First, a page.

## Simulating Harmonographs

August 30th, 2008 | Categories: general math, physics, Wolfram Demonstrations | Tags:

“Do you like pendulums?” I was asked, “because if you don’t like pendulums then I wouldn’t bother with A-Level physics if I were you.” This was the advice given to me by an outgoing sixth-former at a school open day around 14 years ago. He had obviously had an unhappy time during his physics studies and was doing his best to turn me away from the subject but he hadn’t counted on the fact that I actually do like pendulums. Besides, I figured that high-school physics isn’t only about pendulums – they’ve got springs too!

Of course everyone knows what a pendulum is – thing that swings back and forth, used in grandfather clocks. When all is said and done, you might argue that pendulums are simple, sometimes useful and, above all, dull. My sixth-form friend certainly thought so but maybe that was because he didn’t have enough pendulums!

One pendulum is useful but two are much more interesting and four can be downright fun! The Victorians certainly thought so and over 100 years ago they used to build home entertainment devices out of pendulums called harmonographs. You have probably never heard of a harmonograph (I certainly hadn’t until a couple of days ago) and so maybe a bit of detailed explanation is in order.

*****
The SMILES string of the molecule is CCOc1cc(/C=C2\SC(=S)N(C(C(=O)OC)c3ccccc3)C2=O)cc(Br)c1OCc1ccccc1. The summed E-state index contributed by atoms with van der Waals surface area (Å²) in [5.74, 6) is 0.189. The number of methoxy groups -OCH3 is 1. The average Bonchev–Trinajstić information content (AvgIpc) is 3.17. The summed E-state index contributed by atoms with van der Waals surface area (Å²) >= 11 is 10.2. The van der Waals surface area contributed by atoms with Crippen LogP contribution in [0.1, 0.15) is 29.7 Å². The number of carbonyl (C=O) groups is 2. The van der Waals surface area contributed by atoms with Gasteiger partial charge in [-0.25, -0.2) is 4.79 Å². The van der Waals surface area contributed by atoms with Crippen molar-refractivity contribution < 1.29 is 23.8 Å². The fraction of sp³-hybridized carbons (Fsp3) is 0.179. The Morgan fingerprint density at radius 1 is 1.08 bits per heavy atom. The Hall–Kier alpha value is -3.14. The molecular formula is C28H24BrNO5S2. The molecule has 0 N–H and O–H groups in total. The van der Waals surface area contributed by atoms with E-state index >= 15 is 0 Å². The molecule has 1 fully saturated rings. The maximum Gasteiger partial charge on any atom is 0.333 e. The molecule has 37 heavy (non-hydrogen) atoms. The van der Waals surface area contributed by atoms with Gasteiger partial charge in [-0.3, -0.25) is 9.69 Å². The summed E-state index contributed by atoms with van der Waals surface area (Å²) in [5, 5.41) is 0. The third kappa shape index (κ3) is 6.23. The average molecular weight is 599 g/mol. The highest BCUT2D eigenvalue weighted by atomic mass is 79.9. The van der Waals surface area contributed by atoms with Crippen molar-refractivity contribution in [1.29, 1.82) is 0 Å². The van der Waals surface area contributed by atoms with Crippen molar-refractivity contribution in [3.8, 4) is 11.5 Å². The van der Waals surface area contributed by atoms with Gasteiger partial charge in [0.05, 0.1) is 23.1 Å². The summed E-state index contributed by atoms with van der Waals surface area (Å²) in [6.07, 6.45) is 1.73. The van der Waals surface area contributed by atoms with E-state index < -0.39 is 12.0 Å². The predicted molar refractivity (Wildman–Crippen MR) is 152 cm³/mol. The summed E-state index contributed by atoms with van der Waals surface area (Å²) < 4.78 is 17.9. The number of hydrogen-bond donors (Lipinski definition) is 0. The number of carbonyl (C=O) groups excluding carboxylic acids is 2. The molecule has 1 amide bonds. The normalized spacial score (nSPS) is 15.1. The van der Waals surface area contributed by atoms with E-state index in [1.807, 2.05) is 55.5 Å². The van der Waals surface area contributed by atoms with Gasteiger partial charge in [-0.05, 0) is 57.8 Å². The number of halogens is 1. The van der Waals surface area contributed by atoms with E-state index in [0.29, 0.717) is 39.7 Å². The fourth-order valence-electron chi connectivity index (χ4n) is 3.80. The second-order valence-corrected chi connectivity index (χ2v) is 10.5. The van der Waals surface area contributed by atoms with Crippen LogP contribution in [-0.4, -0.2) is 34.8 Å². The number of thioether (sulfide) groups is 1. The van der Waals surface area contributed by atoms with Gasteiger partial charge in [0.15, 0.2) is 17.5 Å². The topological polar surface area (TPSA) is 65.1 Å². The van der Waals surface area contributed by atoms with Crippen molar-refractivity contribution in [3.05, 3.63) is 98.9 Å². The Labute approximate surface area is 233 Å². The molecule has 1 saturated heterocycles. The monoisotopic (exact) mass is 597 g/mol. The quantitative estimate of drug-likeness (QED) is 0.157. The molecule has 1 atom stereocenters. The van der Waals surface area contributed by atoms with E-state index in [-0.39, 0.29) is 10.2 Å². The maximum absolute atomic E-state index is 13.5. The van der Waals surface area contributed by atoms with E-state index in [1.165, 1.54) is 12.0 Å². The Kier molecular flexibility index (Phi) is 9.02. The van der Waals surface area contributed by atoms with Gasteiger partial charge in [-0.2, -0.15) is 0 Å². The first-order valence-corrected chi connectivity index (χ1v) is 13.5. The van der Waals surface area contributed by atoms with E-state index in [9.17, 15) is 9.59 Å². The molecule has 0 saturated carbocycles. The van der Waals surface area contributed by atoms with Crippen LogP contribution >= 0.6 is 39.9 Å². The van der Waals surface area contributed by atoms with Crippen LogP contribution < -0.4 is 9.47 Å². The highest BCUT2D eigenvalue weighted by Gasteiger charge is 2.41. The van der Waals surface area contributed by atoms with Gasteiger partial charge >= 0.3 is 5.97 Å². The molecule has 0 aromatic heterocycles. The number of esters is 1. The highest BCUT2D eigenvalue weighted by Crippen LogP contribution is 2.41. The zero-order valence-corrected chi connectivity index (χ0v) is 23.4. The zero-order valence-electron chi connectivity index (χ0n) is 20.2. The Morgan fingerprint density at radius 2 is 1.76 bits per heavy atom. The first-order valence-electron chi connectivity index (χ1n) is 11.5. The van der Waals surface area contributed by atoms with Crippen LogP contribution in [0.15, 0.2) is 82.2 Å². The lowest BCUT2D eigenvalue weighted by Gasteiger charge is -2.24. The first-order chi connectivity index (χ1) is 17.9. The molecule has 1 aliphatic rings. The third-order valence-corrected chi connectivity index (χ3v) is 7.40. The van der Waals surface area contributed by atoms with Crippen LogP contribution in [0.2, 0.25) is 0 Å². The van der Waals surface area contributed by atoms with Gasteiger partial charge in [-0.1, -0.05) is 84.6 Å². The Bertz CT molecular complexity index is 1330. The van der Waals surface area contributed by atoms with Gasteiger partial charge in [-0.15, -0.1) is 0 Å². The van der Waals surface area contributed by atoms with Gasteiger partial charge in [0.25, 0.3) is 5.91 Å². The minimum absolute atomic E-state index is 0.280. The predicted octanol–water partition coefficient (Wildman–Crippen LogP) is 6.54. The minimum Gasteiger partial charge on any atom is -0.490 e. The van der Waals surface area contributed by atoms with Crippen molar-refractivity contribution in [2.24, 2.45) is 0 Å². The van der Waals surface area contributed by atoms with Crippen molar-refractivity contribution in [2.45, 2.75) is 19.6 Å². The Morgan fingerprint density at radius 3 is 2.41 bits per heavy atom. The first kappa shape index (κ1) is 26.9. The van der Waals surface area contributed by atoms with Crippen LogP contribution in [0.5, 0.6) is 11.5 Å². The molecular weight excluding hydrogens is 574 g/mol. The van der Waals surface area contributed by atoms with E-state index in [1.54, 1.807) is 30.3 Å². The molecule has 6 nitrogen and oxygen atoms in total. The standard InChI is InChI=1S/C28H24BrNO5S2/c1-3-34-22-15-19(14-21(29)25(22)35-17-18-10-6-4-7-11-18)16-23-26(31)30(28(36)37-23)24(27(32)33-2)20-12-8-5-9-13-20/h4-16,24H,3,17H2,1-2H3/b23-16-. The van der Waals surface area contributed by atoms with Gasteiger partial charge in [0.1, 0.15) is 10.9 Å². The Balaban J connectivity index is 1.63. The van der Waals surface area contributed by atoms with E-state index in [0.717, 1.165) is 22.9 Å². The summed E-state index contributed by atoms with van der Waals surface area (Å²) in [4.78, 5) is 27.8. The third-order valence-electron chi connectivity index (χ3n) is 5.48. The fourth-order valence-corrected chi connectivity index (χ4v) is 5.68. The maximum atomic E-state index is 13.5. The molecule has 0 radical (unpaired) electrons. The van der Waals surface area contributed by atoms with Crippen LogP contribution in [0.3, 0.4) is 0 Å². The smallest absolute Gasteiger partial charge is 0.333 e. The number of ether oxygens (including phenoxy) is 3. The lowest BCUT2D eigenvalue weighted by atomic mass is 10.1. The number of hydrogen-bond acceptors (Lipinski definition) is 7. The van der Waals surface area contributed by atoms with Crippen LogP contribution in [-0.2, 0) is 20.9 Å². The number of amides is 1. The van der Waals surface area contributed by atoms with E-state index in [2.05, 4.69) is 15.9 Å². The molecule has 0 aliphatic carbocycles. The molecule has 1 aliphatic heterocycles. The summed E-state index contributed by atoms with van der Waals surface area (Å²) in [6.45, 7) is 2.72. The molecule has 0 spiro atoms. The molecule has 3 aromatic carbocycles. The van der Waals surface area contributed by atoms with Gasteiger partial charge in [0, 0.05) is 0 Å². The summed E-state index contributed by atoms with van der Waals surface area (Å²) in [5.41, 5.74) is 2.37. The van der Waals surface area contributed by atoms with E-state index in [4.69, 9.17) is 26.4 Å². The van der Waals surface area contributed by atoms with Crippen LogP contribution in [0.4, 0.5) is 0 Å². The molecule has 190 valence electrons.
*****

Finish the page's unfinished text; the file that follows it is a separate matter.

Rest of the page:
Imagine that you have attached a pencil to a pendulum so that it brushes across a piece of paper as the pendulum swings back and forth. When the pendulum finishes swinging you will end up with a single straight line drawn on your paper – very dull indeed! Now imagine further that you somehow manage to connect a second pendulum to your pencil which oscillates at right angles to the first. The resulting drawing might look something like the image below. If your imagination fails you (or if my explanation isn’t up to the job) then you can see a video of the set up I am trying to describe by clicking here. Alternatively, you could have one pendulum attached to the pencil and another attached to the drawing surface as in the example below. There are many different designs for harmonographs and some manage to incorporate up to 4 different independent oscillations by attaching pendulums to the drawing surface as well as the pencil itself. The resulting drawings can be spectacular.  So how might we go about simulating a harmonograph? Well the motion of a single damped pendulum along the x axis can be described by the parametric equation where t denotes time, p is a phase factor between 0 and 2*pi and d is the strength of the damping term. The larger you make d, the more quickly the pendulum oscillations will decay.